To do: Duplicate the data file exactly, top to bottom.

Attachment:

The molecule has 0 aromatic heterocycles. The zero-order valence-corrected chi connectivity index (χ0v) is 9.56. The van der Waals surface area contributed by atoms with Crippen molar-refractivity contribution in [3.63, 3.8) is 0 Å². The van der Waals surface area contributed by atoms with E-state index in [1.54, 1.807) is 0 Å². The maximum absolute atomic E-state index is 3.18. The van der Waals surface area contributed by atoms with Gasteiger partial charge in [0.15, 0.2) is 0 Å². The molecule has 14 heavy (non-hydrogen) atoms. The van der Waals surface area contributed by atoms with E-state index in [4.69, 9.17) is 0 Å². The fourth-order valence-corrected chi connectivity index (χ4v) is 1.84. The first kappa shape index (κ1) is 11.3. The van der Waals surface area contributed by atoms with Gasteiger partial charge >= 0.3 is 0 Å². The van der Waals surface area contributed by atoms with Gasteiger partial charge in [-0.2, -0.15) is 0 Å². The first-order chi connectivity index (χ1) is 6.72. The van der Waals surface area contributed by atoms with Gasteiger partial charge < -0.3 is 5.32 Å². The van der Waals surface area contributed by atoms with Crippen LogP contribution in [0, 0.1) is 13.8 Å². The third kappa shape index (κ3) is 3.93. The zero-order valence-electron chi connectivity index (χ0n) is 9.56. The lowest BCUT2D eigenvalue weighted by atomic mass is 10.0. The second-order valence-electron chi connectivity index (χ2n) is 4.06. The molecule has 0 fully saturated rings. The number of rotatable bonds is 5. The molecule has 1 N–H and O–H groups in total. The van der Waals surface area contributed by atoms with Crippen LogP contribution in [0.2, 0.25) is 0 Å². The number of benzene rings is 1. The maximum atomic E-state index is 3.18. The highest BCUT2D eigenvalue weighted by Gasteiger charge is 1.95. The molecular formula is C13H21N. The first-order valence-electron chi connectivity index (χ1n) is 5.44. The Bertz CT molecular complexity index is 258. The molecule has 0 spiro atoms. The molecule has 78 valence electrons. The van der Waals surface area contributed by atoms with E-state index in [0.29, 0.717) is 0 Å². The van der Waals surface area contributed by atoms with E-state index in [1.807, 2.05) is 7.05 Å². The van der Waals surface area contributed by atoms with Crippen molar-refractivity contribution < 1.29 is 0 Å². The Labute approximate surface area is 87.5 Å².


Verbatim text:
The molecule has 0 aromatic heterocycles. The zero-order valence-corrected chi connectivity index (χ0v) is 9.56. The van der Waals surface area contributed by atoms with Crippen molar-refractivity contribution in [3.63, 3.8) is 0 Å². The van der Waals surface area contributed by atoms with E-state index in [1.54, 1.807) is 0 Å². The maximum absolute atomic E-state index is 3.18. The van der Waals surface area contributed by atoms with Gasteiger partial charge in [0.15, 0.2) is 0 Å². The molecule has 14 heavy (non-hydrogen) atoms. The van der Waals surface area contributed by atoms with E-state index in [4.69, 9.17) is 0 Å². The fourth-order valence-corrected chi connectivity index (χ4v) is 1.84. The first kappa shape index (κ1) is 11.3. The van der Waals surface area contributed by atoms with Gasteiger partial charge >= 0.3 is 0 Å². The van der Waals surface area contributed by atoms with Gasteiger partial charge in [-0.2, -0.15) is 0 Å². The first-order chi connectivity index (χ1) is 6.72. The van der Waals surface area contributed by atoms with Gasteiger partial charge < -0.3 is 5.32 Å². The van der Waals surface area contributed by atoms with Crippen LogP contribution in [0, 0.1) is 13.8 Å². The third kappa shape index (κ3) is 3.93. The zero-order valence-electron chi connectivity index (χ0n) is 9.56. The lowest BCUT2D eigenvalue weighted by atomic mass is 10.0. The second-order valence-electron chi connectivity index (χ2n) is 4.06. The molecule has 0 fully saturated rings. The number of rotatable bonds is 5. The molecule has 1 N–H and O–H groups in total. The van der Waals surface area contributed by atoms with Crippen LogP contribution in [0.2, 0.25) is 0 Å². The number of benzene rings is 1. The maximum atomic E-state index is 3.18. The highest BCUT2D eigenvalue weighted by Gasteiger charge is 1.95. The molecular formula is C13H21N. The first-order valence-electron chi connectivity index (χ1n) is 5.44. The Bertz CT molecular complexity index is 258. The molecule has 0 spiro atoms. The molecule has 78 valence electrons. The van der Waals surface area contributed by atoms with E-state index in [0.29, 0.717) is 0 Å². The van der Waals surface area contributed by atoms with E-state index in [1.807, 2.05) is 7.05 Å². The van der Waals surface area contributed by atoms with Crippen molar-refractivity contribution < 1.29 is 0 Å². The Labute approximate surface area is 87.5 Å².